Why is taking off shoes at home important? Hygiene, health, economy and the environment are just some of the reasons:

nyt.com

We have always wondered why the Japanese have a real ritual to take off their shoes before entering the house. It is something that should be widespread in any home, becoming a common habit of all of us: In the first place, taking off your shoes at home decreases the possibility of bringing bacteria home: according to the results of a study conducted by the University of Arizona in a shoe there can be about 421,000 bacteria , in many cases that can cause very serious infections such as E. coli, klebsiella pneumonia and serratia ficaria .

This also applies to pesticides often used for gardens, fields and that with shoes, without realizing it, we trample and then drag around the environments in which we walk, these substances can remain on the surfaces of our home for a long time: Obviously shoes used outside the home they bring dirt into the house and force us to avoid and consume more cleaning products which are very often chemical and therefore polluting. Other less “traumatic” reasons, but still important, are undoubtedly the convenience of moving around the house and leaving the foot healthy and free.

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We should take a cue from Asians, in some countries like Japan people use different slippers, each useful for a specific area of ​​the house, in Japanese called geta” . In short, a habit that should become routine in our daily life:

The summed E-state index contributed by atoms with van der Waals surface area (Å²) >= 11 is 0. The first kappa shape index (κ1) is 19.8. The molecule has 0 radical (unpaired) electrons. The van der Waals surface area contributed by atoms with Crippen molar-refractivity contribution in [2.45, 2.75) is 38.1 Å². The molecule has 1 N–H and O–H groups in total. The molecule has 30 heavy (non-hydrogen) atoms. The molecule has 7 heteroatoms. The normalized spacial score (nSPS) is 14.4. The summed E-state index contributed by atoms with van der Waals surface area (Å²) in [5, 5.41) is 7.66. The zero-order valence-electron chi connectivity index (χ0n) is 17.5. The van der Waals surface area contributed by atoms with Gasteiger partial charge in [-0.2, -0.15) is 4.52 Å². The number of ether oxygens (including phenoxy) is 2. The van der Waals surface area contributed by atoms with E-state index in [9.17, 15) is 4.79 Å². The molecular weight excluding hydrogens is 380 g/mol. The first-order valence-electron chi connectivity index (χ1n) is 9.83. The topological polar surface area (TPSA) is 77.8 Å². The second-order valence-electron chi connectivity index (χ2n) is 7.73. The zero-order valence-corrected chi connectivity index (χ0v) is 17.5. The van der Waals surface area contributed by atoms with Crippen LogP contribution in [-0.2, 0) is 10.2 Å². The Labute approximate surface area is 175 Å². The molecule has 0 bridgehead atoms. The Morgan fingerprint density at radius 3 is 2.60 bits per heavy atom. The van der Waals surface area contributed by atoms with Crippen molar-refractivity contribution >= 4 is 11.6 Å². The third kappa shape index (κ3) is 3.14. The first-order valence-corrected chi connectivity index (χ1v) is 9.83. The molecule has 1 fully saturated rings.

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It is in this context that the use of Tatami was born: a type of  mat  used as a flooring material in traditional Japanese- style rooms   . Tatami are made in standard size, twice as long, approximately 0.9m by 1.8m depending on the region. In martial arts, tatami is the floor used for training in a  dojo and for competition. The tatamis are covered with soft toe  fabrics ( 藺 草 ,  Igusa  )  straw  . The core is traditionally made from rice straw, but contemporary tatamis sometimes have   compressed wood chips or expanded polystyrene cores  . The long sides are usually edged (縁 (  heri  )) with  brocade  or smooth canvas, although some tatamis do not have borders.

The Tatami has been used by the Japanese for over 1000 years. Initially, only warlords and kings used it as an ancient king of Western civilization who used a special chair. In ancient times, in Japan, the person sitting on the tatami was sitting on the throne. The nobility would use the tatami to receive guests. Everyone will understand that the person sitting on the tatami was a king, a prince or leader of a powerful samurai group. While in the West everyone would bow before a pompous fat idiot sitting on a throne, in Japan they would have had to touch their knees to the earth in front of a ruler, perhaps of slight build, sitting on a precious tatami. In the sixteenth century, the tatami became widely used by the samurai and the merchant classes. Halls with tatami mats were considered halls to be used for important meetings and ceremonies. The rise in popularity of the very spiritual tea ceremony has also given a boost to the widespread use of the tatami. Video:

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